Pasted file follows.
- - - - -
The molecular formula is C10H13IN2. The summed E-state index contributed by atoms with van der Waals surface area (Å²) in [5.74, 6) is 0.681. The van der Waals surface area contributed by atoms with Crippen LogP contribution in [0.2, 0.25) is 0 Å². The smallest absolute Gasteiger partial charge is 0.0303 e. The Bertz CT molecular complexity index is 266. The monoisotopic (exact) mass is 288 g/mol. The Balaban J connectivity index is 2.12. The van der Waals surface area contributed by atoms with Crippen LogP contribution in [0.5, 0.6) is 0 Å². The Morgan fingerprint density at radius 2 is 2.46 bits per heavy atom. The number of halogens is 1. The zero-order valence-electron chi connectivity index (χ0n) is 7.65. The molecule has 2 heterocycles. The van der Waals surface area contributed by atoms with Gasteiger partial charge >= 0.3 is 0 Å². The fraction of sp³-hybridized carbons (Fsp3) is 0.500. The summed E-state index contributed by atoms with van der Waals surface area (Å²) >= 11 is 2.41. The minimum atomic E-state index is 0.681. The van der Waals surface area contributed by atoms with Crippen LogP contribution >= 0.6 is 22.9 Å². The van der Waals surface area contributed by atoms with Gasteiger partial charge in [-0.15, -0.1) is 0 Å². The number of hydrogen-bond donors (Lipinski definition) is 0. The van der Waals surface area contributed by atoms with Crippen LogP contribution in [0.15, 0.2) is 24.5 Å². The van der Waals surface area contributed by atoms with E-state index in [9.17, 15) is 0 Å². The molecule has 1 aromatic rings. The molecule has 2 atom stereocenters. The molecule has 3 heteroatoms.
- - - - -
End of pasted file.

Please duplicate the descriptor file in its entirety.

The molecular formula is C10H13IN2. The summed E-state index contributed by atoms with van der Waals surface area (Å²) in [5.74, 6) is 0.681. The van der Waals surface area contributed by atoms with Crippen LogP contribution in [0.2, 0.25) is 0 Å². The smallest absolute Gasteiger partial charge is 0.0303 e. The Bertz CT molecular complexity index is 266. The monoisotopic (exact) mass is 288 g/mol. The Balaban J connectivity index is 2.12. The van der Waals surface area contributed by atoms with Crippen LogP contribution in [0.5, 0.6) is 0 Å². The Morgan fingerprint density at radius 2 is 2.46 bits per heavy atom. The number of halogens is 1. The zero-order valence-electron chi connectivity index (χ0n) is 7.65. The molecule has 2 heterocycles. The van der Waals surface area contributed by atoms with Gasteiger partial charge >= 0.3 is 0 Å². The fraction of sp³-hybridized carbons (Fsp3) is 0.500. The summed E-state index contributed by atoms with van der Waals surface area (Å²) >= 11 is 2.41. The minimum atomic E-state index is 0.681. The van der Waals surface area contributed by atoms with Crippen LogP contribution >= 0.6 is 22.9 Å². The van der Waals surface area contributed by atoms with Gasteiger partial charge in [-0.15, -0.1) is 0 Å². The number of hydrogen-bond donors (Lipinski definition) is 0. The van der Waals surface area contributed by atoms with Crippen LogP contribution in [0.15, 0.2) is 24.5 Å². The van der Waals surface area contributed by atoms with E-state index in [9.17, 15) is 0 Å². The molecule has 1 aromatic rings. The molecule has 2 atom stereocenters. The molecule has 3 heteroatoms.